Also, be warned: Heavy rain after a drought can bring floods and mudslides. Southern California got a possible preview in mid-October, when a short burst of intense rains led to major mudflows that trapped hundreds of cars. So people need to be ready.
El Niño tends to hurt some countries and benefit others
It's not quite right to say that El Niño events are "bad" or "good." They tend to have different impacts on different regions.
One recent study from the University of Cambridge found that on average, El Niño events hurt economic activity in Australia, Chile, Indonesia, India, Japan, New Zealand, and South Africa. The reasons varied: drought and reduced crop yields in Australia and India, forest fires in Indonesia, less productive fisheries in Peru.
But that study also found that on average, El Niño tended to boost the economies in Argentina, Canada, Mexico, and even the United States, at least in the very short term. Again, many factors were at play: In addition to bringing needed rain to California and Texas, El Niño was associated with less tornado activity in the midwestern United States and fewer hurricanes in the Atlantic Ocean.
Here's a table of the estimated economic impacts on a broad selection of countries:
(Cashin et al, 2014)
Again, every big El Niño is different and has its own idiosyncrasies. So think of this table as more a rough guide than gospel.
There are also two important twists here. As the WMO's Michel Jarraud stressed in his October news conference, many countries have learned from the past and implemented measures to guard against El Niño's impacts. (Mexico, for instance, was well-prepared for a record-strength Pacific hurricane that hit the state last month.)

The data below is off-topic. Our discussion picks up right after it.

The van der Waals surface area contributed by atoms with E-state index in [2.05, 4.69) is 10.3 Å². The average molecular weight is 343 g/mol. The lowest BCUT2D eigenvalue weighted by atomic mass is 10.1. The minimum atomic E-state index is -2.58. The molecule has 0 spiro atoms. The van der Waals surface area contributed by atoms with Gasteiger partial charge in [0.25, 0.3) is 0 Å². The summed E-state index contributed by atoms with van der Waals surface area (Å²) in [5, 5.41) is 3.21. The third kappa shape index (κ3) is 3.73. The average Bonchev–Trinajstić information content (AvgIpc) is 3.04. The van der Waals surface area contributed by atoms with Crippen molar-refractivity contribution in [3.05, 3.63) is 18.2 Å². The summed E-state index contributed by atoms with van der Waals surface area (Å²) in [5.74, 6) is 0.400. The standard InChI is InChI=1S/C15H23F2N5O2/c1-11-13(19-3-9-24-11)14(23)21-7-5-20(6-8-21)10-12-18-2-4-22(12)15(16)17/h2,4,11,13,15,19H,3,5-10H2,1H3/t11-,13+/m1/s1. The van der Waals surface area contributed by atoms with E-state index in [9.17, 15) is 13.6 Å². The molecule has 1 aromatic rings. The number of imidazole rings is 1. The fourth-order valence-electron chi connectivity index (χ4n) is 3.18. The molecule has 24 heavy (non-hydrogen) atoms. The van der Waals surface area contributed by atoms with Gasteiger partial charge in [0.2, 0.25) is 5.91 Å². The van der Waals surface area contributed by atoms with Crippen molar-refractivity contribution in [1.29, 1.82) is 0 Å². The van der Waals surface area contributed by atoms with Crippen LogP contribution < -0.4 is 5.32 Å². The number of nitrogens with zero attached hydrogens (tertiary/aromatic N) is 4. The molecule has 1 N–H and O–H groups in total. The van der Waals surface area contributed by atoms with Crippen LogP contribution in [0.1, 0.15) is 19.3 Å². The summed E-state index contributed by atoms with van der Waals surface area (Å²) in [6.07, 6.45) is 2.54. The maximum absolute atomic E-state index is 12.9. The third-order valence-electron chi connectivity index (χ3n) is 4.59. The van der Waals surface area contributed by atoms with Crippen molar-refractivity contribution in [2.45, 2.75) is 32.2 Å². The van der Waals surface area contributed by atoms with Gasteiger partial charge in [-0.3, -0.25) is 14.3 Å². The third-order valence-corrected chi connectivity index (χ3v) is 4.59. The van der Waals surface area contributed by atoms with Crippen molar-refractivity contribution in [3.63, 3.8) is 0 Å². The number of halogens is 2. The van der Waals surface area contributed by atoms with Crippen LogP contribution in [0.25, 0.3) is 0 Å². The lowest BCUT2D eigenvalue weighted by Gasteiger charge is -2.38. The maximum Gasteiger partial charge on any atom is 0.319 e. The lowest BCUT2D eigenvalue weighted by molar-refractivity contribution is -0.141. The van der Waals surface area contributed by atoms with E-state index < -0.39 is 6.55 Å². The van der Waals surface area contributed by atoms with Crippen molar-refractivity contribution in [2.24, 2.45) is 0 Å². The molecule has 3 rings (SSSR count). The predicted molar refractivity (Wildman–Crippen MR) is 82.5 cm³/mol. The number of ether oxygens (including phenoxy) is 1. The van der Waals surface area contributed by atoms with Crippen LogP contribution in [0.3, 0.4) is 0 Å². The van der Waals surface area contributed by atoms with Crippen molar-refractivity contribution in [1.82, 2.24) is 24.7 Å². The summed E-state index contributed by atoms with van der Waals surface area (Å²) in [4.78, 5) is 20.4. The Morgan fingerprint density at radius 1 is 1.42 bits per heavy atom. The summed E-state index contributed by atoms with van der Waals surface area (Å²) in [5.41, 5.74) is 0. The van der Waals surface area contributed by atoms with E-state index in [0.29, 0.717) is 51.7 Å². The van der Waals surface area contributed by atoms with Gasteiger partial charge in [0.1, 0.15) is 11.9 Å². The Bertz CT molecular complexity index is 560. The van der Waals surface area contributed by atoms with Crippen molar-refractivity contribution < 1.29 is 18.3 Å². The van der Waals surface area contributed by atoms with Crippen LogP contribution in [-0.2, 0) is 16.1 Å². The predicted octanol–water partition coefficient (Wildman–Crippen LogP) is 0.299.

Conversely, this El Niño is also playing out in the context of record warm ocean temperatures, so it could have unpredictable impacts. "Our scientific understanding of El Niño has increased greatly in recent years. However, this event is playing out in uncharted territory," said Jarraud. "This naturally occurring El Niño event and human induced climate change may interact and modify each other in ways which we have never before experienced."
El Niño is helping make 2015 a record hot year. What about 2016?
Thanks to global warming, the Earth's average surface temperature has been going up over time. But there's a lot of variation from year to year. El Niño years tend to be a bit hotter than average. La Niña years (when those trade winds strengthen rather than weaken) tend to be a bit cooler than average. Like so:
What's going on here? As humans load more greenhouse gases into the atmosphere, we're trapping more and more heat on the Earth's surface. But more than 90 percent of that extra heat is absorbed by the oceans. So subtle interactions between the ocean and the atmosphere can make a big difference for surface temperatures.
When conditions in the Pacific are neutral, more of that heat is trapped beneath the ocean surface. When a strong El Niño forms, more of that heat is transferred to the surface. That's why the Earth's average surface temperatures reached new highs in 1998: You had the combination of global warming and an extremely strong El Niño.
What was remarkable about 2014 is that it was likely the hottest year on record even without an El Niño event — a sign that Earth keeps getting warmer overall. Meanwhile, 2015 is basically guaranteed to be even hotter than 2014.
Now throw a monster El Niño into the mix, and we're looking at a potential shattering of records. Back in January, NASA's Gavin Schmidt explained at a press conference that temperatures typically peak about three months after an El Niño event. Given that forecasters expect this current El Niño to last until next spring, it's entirely possible we could see 2016 also set new highs. We'll have to wait and see.